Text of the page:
Sunday, May 27, 2012

Permaculture, proselytizing, power problems

So I just completed a short-term intensive course on permaculture, which I got to do for free as a perk of this retreat gig. My moitvation for enrolling was a desire to stir up my own intellectual beehive, but getting a certificate and résumé padding out of it was a pretty sweet bonus.

I went into the thing expecting an exclusive focus on agriculture, but permaculture's scope is more expansive than that. In a way, it's like systems theory for beginners with an emphasis on ecology. Taken broadly, it might be a lifestyle blueprint, a movement that began as the brainchild of a couple of Australian horticulturists/engineers/environmentalists (David Holmgren and Bill Mollison) who advocated dropping off the grid, moving out into the country, and living in self-sufficient homesteads. Taken more narrowly, permaculture is the methodology devised for designing and arranging the components of this homestead -- or farmland, garden, residence, etc., or any devices they might employ. (My project involved a chicken tractor and movable chicken enclosures specifically designed for the elevated beds at this place's biointensive garden. If chickens relentlessly eat greens and leave dung everywhere, why not put them to work in the fallow beds, managing the weed population and fertilizing the soil?)

Most of the books about permaculture tools and philosophy enjoying high circulation today were penned by Holmgren, including the one used in this course: Permaculture: Principles and Pathways Beyond Sustainable Design. I can't say it's a bad read -- it's informative, well-argued, and very thorough -- but it often gets on my nerves for the same reason cited by the Amazon reviewer who gave it its only one-star rating: Yes, Mr. Holmgren, you can be a male Western scientific materialist and still want to create a sustainable environment and society for your children. Unless you're already fond of literature with a pompous New Age reactionist tone, you're gonna get rankled. And as you'd presume from a book whose back cover blurb reads "do mainstream concepts of sustainability dodge the critical issue of global energy peak?" there's a lot of fire and brimstone.

But it's to be expected: composing such a comprehensive and persuasive guide to a set of intellectual principles and methods requires that one not only be an adherent, but a hardliner. When Holmgren writes about the necessity of readjusting the global lifestyle with concern for sustainability and ecological neutrality, he doesn't play tee-ball. Do you drive a car on a daily basis? Pat yourself on the back, jackass -- you're part of the biggest problem facing humanity. Do you eat red meat? You stupid, selfish pig. Are you the type of person who throws out plastic cups without a second thought? Fuck. You.

Well, Holmgren doesn't actually castigate his audience like that -- but it may certainly seem so if you're the kind of person who's always driven a car, eaten beef, and thrown plastic cups in the trash, and doesn't see any urgent need to change his life in order to live up to a set of standard imposed by some pedantic Australian hippie he's never met.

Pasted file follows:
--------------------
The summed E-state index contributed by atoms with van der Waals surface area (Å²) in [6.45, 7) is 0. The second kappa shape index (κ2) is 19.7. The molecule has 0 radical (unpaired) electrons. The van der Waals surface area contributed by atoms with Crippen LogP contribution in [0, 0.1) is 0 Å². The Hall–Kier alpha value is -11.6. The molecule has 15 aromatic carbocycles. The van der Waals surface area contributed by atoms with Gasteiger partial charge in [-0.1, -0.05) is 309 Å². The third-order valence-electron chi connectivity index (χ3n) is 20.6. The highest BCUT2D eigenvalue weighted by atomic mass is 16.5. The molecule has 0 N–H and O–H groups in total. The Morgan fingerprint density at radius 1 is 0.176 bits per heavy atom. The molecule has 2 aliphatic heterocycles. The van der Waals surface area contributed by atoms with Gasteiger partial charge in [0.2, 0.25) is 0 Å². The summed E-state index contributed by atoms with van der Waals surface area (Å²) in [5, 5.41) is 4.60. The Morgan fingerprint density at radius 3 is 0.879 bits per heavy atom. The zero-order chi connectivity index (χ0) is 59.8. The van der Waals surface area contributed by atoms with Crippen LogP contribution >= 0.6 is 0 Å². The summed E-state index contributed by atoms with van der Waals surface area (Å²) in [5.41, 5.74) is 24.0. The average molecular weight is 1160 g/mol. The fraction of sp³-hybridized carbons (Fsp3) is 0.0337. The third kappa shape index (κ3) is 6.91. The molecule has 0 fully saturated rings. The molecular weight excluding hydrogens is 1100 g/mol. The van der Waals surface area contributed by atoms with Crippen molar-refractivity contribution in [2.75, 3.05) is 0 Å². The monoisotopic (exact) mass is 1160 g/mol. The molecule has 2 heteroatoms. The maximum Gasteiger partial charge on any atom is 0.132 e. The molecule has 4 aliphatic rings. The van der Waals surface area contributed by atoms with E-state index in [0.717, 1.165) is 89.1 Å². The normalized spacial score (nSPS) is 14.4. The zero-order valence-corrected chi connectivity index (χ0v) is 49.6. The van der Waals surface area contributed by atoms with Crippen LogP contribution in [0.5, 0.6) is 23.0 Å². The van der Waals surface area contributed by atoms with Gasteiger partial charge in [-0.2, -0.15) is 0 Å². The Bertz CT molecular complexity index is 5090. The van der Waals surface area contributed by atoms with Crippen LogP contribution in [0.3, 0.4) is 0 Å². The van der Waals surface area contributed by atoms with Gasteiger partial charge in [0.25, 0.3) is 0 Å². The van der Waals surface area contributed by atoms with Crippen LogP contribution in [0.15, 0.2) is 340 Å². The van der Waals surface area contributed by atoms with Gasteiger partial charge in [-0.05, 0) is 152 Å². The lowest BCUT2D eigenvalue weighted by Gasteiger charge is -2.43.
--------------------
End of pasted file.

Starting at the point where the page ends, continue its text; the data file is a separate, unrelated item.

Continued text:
I mean, yeah -- trust me, it irritates me as much as you. It hits that same grating, holier-than-thou pitch as the people who whine at me about my smoking. If you're a smoker, you know exactly what kind of person I'm talking about: that preachy fuck with the nasal voice squawking "oh smoking is so stupid, why would you ever start to begin with? and it's such an expensive habit!" like you're not aware of how much a pack of cigarettes costs and how much more easily you're running out of breath than before. But what the hell business is it of theirs? Why should you have to explain yourself to them? And when you try to explain to them that you're aware of the risks but enjoy it too much to quit, they either look at you're scum or otherwise start pitying you: "oh it's really so sad to to see someone so young and bright and nice do something so awful to themselves for no good reason." But you have reasons! You have lots of reasons! Is there one single thing that smoking doesn't enhance? When hasn't it made your day to life easier and more delicious? How would you ever get through your day without its help as a stress reliever? What's the point of coffee and beer without cigarettes? If you've got the same predilections as me, you wonder how the hell you'd get any work done without cigarettes -- writing while smoking causes the most brilliant and fitting words to jump out of the pen and onto the page without you even asking them to. Think of how much your working habits would suffer if you quit, and how long the disruption would last! And when you finally admit that yeah, you're planning on quitting eventually, the implacable fucker still isn't shutting his noise hole. "Why not now? Quit while you're young! Smoking ages you, you know that?" Blah blah blah bitch bitch blah. Like they're on some kind of mission. Like his own happiness depends on his successfully persuading you to give up something you enjoy.

But yeah, these assholes are absolutely right. Smoking is a toxic habit.

Those environmentalist douches who announce "I DON'T OWN A CAR I RIDE A BIKE" at any conversational mention of automobile ownership and take every chance to ruin your mood with all their gloomy doomy peak oil talk? They've got a point, too.

Impertinent fuckers. All of them. Doesn't make them any less correct, though.

Need we belabor this analogy with more words about how smoking cigarettes as harmful a habit to maintain as the proliferation of the affluent, oil-dependent "western" lifestyle" is dangerous to the long-term tenability of global civilization? Or could you have just inferred that's where we were headed?

Before I go looking for sources to cite, would it be pressing your patience to mention how the smoker's tobacco habit is really only deadly to himself, and then point you toward some statistics about the average United States citizen's carbon footprint, the correlation between global (over)population and oil consumption, the concurrent rises of India and China's GDPs, consumer cultures, and emissions rates, and the effects of atypical regional temperatures on agricultural output?